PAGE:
by | Mar 1, 1990 | Detroit Free Press | 0 comments

EAST LANSING — So this is what Jud Heathcote does in the thick of the supposedly pressure-packed Big Ten title chase: He finds out one of his secretaries is pregnant, but she didn’t want to tell him because things are so busy right now. The next day, Jud comes stalking out of his office and begins to circle the woman, sniffing like a dog.

“Does Lori smell funny to you?” he asks the other office workers.


“Well, my wife said she was fragrant.”


“Yeah,” he says, still sniffing, “I think that’s what she said. Fragrant. Lori, is it true? Are you . . . fragrant?”

Well. What did you expect? He would walk around like a nervous wreck? Just because the big showdown with Michigan is tonight at the Breslin Center? Just because he lost arguably his best player, senior guard Kirk Manns, because of a stress fracture over the weekend? Just because, after a preseason of no expectations, people are suddenly figuring that his Spartans can and maybe should win the Big Ten basketball title?

You obviously don’t know Jud Heathcote. But then, who really does? On the menu of this sports-hungry state, he is the “oh, yeah” coach. Sparky, Chuck, Jacques, Fontes, Bo, Perles, Fisher . . .

And — oh yeah — Jud Heathcote.

“I’m better off that way,” he says, sitting in his half- unpacked office inside Breslin. “The less attention I get, the less mistakes they find.”

Well, that’s Heathcote. Always a kicker. Always a line to knock himself down a peg. Congratulate him on his longevity, and he says, “Yes, my 100th birthday is coming up.” Thank him for an hour-long interview, he says, “Yeah, but I wasn’t very good, was I?”

It is the mark of a man who refuses to blow himself out of proportion. You see it in the way he dresses. You see it in the way he recruits. You see it in his face when he laughs and his head shakes and his mouth curls in that funny downward smile, like the painted lips of a clown.

You see it here, in his office. Against one bare wall is a stack of boxes. Against another is a framed magazine cover of Magic Johnson — back when he was Earvin — leading Michigan State to Jud’s first and only national championship. No thick leather. No rich wood paneling. No marble desk. The carpet is green, the walls are white (real surprise, huh?) and on the bookcase is giant blowup of Heathcote. It’s a nice photo. Except someone has glued a yellow paper mustache and goatee over his face.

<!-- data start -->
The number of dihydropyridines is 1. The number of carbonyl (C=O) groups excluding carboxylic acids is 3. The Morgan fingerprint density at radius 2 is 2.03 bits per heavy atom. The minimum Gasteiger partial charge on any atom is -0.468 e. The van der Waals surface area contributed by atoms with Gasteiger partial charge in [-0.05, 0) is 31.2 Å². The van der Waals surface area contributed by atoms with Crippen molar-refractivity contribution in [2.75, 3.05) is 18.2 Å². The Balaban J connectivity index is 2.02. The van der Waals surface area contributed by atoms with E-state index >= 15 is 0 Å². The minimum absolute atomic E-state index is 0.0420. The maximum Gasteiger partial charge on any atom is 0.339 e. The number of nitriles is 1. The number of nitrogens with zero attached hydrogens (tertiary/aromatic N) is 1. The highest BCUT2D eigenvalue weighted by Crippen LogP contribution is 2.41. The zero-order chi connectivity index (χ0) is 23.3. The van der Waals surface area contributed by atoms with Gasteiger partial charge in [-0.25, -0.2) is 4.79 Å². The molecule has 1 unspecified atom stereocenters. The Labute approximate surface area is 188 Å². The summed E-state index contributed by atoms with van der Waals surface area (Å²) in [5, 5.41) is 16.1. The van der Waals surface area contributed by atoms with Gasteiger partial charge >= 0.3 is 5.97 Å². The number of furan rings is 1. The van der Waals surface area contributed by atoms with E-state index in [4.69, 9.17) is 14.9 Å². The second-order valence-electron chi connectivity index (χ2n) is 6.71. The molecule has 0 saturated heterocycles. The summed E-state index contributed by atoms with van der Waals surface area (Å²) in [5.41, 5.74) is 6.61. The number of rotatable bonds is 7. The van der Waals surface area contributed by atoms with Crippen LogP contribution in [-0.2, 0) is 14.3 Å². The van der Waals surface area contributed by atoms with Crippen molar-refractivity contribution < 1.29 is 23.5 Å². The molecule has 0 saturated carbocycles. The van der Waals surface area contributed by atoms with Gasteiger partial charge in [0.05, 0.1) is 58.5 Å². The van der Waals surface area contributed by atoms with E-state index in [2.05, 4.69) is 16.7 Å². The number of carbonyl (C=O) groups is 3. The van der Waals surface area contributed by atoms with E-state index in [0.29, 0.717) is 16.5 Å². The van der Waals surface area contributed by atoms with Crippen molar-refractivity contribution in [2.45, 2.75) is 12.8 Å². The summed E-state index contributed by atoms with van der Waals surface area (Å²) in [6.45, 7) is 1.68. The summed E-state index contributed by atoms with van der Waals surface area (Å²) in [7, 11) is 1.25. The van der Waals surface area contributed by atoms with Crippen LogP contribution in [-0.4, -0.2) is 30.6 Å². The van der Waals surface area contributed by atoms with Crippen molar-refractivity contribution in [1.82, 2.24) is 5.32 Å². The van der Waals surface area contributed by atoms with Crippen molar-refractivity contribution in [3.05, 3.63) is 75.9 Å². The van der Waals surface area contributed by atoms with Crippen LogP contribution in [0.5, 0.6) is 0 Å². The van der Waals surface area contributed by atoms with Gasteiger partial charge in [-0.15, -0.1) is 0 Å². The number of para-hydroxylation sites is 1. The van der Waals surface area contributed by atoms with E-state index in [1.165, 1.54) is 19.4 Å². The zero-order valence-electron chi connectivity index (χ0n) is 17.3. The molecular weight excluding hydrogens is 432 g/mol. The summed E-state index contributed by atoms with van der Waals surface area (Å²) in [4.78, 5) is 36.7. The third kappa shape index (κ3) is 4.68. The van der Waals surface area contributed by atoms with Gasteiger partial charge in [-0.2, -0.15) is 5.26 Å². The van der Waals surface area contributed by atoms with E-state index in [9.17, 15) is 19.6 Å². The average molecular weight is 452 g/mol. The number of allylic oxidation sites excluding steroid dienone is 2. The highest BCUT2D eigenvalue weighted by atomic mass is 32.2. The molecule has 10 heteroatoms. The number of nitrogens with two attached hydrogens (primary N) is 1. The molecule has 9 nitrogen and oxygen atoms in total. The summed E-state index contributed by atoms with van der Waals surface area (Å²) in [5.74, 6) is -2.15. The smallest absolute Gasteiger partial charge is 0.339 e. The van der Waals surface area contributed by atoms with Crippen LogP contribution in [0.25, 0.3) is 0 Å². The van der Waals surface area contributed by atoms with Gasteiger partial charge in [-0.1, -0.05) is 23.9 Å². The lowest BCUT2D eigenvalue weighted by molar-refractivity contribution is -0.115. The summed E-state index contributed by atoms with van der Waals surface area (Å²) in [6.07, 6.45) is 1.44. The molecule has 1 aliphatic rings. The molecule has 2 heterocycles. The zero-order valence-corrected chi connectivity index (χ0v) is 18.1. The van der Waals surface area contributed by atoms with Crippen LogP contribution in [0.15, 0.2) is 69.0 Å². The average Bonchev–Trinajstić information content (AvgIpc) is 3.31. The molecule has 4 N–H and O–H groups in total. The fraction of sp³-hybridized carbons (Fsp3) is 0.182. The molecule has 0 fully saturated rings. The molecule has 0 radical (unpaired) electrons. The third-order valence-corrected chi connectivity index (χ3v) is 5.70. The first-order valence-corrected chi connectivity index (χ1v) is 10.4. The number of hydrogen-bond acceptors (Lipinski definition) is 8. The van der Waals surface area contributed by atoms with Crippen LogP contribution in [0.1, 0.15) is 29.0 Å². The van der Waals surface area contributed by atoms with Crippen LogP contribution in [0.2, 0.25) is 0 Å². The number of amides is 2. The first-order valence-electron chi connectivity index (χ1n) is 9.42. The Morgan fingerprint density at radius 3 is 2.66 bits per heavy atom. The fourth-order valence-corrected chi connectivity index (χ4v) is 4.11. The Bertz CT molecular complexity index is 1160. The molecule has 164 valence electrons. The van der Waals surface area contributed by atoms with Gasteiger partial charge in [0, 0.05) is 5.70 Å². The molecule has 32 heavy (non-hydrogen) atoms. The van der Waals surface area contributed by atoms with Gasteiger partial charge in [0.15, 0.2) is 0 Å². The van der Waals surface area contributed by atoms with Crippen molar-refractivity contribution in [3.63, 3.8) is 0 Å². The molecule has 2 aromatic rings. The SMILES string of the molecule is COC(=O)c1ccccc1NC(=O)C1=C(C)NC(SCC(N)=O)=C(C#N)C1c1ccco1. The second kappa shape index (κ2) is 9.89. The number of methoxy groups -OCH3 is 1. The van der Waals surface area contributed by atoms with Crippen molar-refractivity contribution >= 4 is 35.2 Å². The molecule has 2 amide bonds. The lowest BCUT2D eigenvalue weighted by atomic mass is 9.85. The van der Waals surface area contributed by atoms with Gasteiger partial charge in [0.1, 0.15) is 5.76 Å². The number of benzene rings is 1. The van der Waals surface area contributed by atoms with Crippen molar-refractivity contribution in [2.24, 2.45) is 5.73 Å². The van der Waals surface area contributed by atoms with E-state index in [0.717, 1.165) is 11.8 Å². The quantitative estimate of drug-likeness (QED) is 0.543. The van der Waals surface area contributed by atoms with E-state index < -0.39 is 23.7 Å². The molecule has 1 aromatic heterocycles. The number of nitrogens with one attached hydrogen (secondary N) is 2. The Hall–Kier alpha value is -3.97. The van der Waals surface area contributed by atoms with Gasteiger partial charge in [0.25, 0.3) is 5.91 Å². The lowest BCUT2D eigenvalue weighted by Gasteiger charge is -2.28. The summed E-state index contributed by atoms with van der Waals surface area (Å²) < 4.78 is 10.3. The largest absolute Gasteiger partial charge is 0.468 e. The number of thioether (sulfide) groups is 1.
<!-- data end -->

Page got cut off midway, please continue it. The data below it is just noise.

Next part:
“My office staff,” he says, delivering the kicker, “they keep me humble.”

Wait a minute. Isn’t that Michigan’s job? You know. The BIG SCHOOL in Ann Arbor? So dominant have the Wolverines been in recent headlines, that Heathcote may have wondered if anyone remembered which highway went to East Lansing.





Yeah. Jud has been here the whole time. Coaching. Frieder bolts, Jud keeps coaching. Illinois gets in hot water, Jud keeps coaching. George Perles stirs up a big power struggle. Jud keeps coaching.

It’s his blessing and his curse. He doesn’t throw chairs. He doesn’t get caught offering sports cars to recruits. On a stage full of Bobby Knights and Jim Valvanos, a guy like Heathcote, the son of a schoolteacher, a product of the Pacific Northwest, a gritty, hardworking, poke-you-in-the-ribs-with-an- elbow kind of guy, tends to get defined only by comparisons.

And in recent years, the comparisons were almost always with Bill Frieder, the turbulent, dizzy and often controversial coach at U-M.

“The knock was always that Bill was the recruiter and I was the coach,” Heathcote says now. “It was unfair, but Bill brought it on himself. He would talk about writing letters to recruits at 4 in the morning. You know why he did that? Because he couldn’t sleep at night. I can sleep at night, so I get up and write the same letter at 9 a.m. and nobody talks about it.

“Or the phone calls. They wrote how he called recruits during halftime of his games. But you know why? Because he couldn’t sit still. He’s always got to call somebody. I make that same phone call after the game and nobody talks about it.

“Bill created an image like he was the greatest recruiter in the world. But by doing so, he almost begged for someone to say that his coaching paled by comparison.”

And that Heathcote’s recruiting would never be as good. Ah, well. If he had to come down on one side of the forest, better it be the coaching side. This recruiting stuff could be nasty business. Especially because Heathcote refuses to cheat, refuses to offer a dollar, refuses to make false promises —
“I can’t tell five separate kids they’re my No. 1 recruit, it’s just too dishonest.”

So be it. That’s not what coaching was supposed to be about when Heathcote decided to get into it back before the war. No, not the Vietnam war. Not Korea.